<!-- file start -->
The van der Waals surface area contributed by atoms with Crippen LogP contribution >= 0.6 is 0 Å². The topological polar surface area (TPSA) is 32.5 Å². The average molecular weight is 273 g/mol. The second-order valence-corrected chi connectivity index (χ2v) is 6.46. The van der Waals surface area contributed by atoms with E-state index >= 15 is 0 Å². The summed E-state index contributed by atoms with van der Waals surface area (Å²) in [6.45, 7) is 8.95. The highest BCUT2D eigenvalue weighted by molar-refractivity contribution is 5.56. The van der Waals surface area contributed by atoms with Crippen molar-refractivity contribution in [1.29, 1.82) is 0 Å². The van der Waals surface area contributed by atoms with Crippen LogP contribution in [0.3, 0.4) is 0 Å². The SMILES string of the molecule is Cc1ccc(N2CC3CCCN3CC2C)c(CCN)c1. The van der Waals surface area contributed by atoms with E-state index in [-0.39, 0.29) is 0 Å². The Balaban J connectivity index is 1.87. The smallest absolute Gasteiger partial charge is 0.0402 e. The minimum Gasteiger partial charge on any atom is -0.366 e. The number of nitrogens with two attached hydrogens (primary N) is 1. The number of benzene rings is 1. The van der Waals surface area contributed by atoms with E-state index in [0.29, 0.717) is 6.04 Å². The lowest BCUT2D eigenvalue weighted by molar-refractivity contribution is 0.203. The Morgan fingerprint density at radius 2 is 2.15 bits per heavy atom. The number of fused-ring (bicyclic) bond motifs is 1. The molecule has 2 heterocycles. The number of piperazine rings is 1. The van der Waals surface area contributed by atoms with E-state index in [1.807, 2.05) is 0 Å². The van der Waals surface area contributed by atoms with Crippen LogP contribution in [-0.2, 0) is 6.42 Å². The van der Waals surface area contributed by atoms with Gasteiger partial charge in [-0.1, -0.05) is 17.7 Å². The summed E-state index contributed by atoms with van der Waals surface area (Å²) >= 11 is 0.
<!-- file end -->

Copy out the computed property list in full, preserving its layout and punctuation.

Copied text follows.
The van der Waals surface area contributed by atoms with Crippen LogP contribution >= 0.6 is 0 Å². The topological polar surface area (TPSA) is 32.5 Å². The average molecular weight is 273 g/mol. The second-order valence-corrected chi connectivity index (χ2v) is 6.46. The van der Waals surface area contributed by atoms with E-state index >= 15 is 0 Å². The summed E-state index contributed by atoms with van der Waals surface area (Å²) in [6.45, 7) is 8.95. The highest BCUT2D eigenvalue weighted by molar-refractivity contribution is 5.56. The van der Waals surface area contributed by atoms with Crippen molar-refractivity contribution in [1.29, 1.82) is 0 Å². The van der Waals surface area contributed by atoms with Crippen LogP contribution in [0.3, 0.4) is 0 Å². The SMILES string of the molecule is Cc1ccc(N2CC3CCCN3CC2C)c(CCN)c1. The van der Waals surface area contributed by atoms with E-state index in [-0.39, 0.29) is 0 Å². The Balaban J connectivity index is 1.87. The smallest absolute Gasteiger partial charge is 0.0402 e. The minimum Gasteiger partial charge on any atom is -0.366 e. The number of nitrogens with two attached hydrogens (primary N) is 1. The number of benzene rings is 1. The van der Waals surface area contributed by atoms with E-state index in [0.29, 0.717) is 6.04 Å². The lowest BCUT2D eigenvalue weighted by molar-refractivity contribution is 0.203. The Morgan fingerprint density at radius 2 is 2.15 bits per heavy atom. The number of fused-ring (bicyclic) bond motifs is 1. The molecule has 2 heterocycles. The number of piperazine rings is 1. The van der Waals surface area contributed by atoms with E-state index in [1.807, 2.05) is 0 Å². The van der Waals surface area contributed by atoms with Crippen LogP contribution in [-0.2, 0) is 6.42 Å². The van der Waals surface area contributed by atoms with Gasteiger partial charge in [-0.1, -0.05) is 17.7 Å². The summed E-state index contributed by atoms with van der Waals surface area (Å²) >= 11 is 0.